Step 5. Almost there, the last thing we need to do to have a rudimentary puzzle game is to add an exit tile, ( same logic ) we simply create a new variable with the exit coordinates and draw it, then we check the players coordinates and if they match the exit has been found:
You should now be able to place an exit and recognize when it has been reached:
I said at the start that we were going to try and make a maze game and well there it is, but it is by no means a good or robust maze program, you should by now have a sense of what goes into making a maze though, so what follows is completely optional and might not apply to your project or needs…
Randomly generated mazes. It sure would be an improvement if instead of reading a predefined maze we could create a random one each time, that way we also get to experience it for the first time like any other player.
This seemingly small request turns out to be a fairly complicated one, my ( your ) first instinct might be to simply feed the cellMap a random numpy array…
# This snippet creates a random maze and clears the entry and exit points.cellMAP = np.random.randint(2, size=(_VARS['cellCount'], _VARS['cellCount']))cellMAP = 0
cellMAP = 0
The problem with this approach is that we have no way to guarantee there is a solution to our maze and in order to do so ( find a solution ) we would need to traverse the maze and find the exit BEFORE we present it to the user, that way we can guarantee that the maze is solvable ( unlike this one ):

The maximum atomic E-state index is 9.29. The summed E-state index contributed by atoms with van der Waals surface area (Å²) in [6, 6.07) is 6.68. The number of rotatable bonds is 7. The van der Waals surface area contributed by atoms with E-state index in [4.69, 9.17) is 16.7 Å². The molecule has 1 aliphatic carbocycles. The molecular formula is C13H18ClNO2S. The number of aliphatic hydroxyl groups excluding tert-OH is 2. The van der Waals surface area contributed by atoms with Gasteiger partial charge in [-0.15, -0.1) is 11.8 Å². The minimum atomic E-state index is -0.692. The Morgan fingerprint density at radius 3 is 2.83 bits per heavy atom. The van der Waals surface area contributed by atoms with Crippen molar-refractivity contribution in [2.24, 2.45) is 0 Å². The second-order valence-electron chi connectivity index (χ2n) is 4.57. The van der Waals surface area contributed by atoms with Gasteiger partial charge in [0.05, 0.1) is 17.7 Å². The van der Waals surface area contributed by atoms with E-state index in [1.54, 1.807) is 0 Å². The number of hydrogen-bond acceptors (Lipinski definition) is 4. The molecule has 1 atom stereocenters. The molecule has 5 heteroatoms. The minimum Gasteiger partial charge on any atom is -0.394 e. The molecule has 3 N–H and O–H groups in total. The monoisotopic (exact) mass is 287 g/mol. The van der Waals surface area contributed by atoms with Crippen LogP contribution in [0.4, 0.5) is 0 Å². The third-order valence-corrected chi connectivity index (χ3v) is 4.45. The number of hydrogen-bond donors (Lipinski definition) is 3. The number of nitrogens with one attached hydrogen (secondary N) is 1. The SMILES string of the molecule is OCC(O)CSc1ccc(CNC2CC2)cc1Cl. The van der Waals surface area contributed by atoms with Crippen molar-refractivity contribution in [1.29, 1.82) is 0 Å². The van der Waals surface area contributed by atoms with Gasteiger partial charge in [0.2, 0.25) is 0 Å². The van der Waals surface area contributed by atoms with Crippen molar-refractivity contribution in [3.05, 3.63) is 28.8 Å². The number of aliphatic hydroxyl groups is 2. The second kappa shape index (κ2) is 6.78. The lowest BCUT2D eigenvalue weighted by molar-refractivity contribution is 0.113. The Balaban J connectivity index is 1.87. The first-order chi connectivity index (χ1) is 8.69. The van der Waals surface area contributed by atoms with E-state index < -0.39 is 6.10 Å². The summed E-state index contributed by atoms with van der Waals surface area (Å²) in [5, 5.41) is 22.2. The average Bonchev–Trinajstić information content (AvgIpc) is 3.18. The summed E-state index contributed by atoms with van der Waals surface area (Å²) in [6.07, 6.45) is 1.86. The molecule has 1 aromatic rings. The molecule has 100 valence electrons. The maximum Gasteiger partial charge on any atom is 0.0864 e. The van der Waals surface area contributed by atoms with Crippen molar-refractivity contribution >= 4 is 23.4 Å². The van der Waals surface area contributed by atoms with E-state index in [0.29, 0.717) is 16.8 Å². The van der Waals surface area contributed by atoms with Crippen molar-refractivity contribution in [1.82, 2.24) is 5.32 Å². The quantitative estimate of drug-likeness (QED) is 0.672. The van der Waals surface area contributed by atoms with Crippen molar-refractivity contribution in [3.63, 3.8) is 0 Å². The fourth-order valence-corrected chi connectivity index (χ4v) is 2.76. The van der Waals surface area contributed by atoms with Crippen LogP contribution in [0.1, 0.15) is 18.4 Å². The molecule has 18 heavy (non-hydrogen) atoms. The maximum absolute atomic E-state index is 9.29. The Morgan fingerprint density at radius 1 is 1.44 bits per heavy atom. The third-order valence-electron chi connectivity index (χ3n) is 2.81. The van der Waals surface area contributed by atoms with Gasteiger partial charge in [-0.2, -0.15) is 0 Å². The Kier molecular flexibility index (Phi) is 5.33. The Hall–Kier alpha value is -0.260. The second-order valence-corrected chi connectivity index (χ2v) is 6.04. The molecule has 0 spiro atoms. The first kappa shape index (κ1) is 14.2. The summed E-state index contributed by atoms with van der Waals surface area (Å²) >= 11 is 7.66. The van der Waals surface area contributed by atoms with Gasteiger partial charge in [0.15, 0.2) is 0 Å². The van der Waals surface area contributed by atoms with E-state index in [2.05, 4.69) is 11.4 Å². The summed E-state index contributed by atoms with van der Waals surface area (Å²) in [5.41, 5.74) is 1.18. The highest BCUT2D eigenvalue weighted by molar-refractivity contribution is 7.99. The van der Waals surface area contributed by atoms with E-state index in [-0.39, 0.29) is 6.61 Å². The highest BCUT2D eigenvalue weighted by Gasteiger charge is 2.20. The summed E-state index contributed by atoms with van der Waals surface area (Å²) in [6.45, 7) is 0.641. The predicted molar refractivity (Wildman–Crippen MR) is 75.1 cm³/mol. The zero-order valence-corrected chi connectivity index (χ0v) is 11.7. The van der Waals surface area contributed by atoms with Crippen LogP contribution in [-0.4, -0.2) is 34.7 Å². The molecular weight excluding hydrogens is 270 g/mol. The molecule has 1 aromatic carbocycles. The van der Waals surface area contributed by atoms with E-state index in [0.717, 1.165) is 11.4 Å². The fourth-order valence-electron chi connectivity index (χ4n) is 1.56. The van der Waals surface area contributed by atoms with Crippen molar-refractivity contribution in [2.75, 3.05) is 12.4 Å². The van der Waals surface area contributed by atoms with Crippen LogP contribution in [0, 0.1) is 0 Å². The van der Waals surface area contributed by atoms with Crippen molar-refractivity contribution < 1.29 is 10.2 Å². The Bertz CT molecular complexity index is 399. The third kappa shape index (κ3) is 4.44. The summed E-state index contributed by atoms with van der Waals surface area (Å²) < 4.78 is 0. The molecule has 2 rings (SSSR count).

There are many ways to create and solve mazes, the subject is a favorite of AI, mathematics and computer science, it is a rabbit hole, here are some entry points:Maze generation, Pathfinding and maze solving.
To get you started here’s something I put together that works about 90% of the time, I’ve also added a function and button to make a new maze in case the resulting maze is not solvable (a game feature ?)…
And here are a few of the mazes created :
Next steps & conclusion.
I am leaving aside pathfinding ( ie traversing the maze before it is presented ) because as mentioned the subject can get deep, especially if you add search algorithms ( you are looking for an exit after all ). Another reasonable upgrade you might want is to have graphics and complex walls instead of simple cells, the core logic would be the same but you’d probably need to load images and add extra logic for complex walls, and finally you can get creative with the game logic, you could for instance add a timer, shifting walls, enemies etc, etc.
Speaking of improvements, if you were making a game you might want to use classes instead of a global dictionary to store things like position and command the player to move, so you would have a player class and even a grid/maze class with class methods and properties ( playerPos, movePlayer, createMaze etc, etc), I chose not to use classes because while handy they add another abstraction layer that might get in the way of learning the basics, in any case there should be plenty of examples of small games that do use classes out there to complement your learning, I didn't look at other maze tutorials while making this, but you probably should if you want a second or third opinion.
I hope though that these code snippets and scripts give you a starting point and code samples of how to make a maze in python.
Thanks for reading !